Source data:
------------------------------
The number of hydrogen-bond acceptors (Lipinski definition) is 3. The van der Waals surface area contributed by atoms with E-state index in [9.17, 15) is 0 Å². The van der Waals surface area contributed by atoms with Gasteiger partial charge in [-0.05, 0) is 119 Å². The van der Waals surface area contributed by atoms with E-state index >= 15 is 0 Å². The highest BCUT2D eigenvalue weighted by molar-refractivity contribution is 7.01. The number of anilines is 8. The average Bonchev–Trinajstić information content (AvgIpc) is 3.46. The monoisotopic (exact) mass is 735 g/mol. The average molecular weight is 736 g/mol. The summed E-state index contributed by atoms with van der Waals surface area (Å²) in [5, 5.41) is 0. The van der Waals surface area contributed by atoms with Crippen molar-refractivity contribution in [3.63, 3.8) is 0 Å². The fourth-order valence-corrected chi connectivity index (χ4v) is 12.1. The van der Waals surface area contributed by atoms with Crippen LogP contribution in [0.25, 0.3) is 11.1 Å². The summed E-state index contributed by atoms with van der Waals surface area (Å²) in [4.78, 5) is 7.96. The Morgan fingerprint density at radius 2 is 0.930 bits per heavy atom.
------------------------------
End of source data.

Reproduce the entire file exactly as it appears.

The number of hydrogen-bond acceptors (Lipinski definition) is 3. The van der Waals surface area contributed by atoms with E-state index in [9.17, 15) is 0 Å². The van der Waals surface area contributed by atoms with Gasteiger partial charge in [-0.05, 0) is 119 Å². The van der Waals surface area contributed by atoms with E-state index >= 15 is 0 Å². The highest BCUT2D eigenvalue weighted by molar-refractivity contribution is 7.01. The number of anilines is 8. The average Bonchev–Trinajstić information content (AvgIpc) is 3.46. The monoisotopic (exact) mass is 735 g/mol. The average molecular weight is 736 g/mol. The summed E-state index contributed by atoms with van der Waals surface area (Å²) in [5, 5.41) is 0. The van der Waals surface area contributed by atoms with Crippen molar-refractivity contribution in [3.63, 3.8) is 0 Å². The fourth-order valence-corrected chi connectivity index (χ4v) is 12.1. The van der Waals surface area contributed by atoms with Crippen LogP contribution in [0.25, 0.3) is 11.1 Å². The summed E-state index contributed by atoms with van der Waals surface area (Å²) in [4.78, 5) is 7.96. The Morgan fingerprint density at radius 2 is 0.930 bits per heavy atom.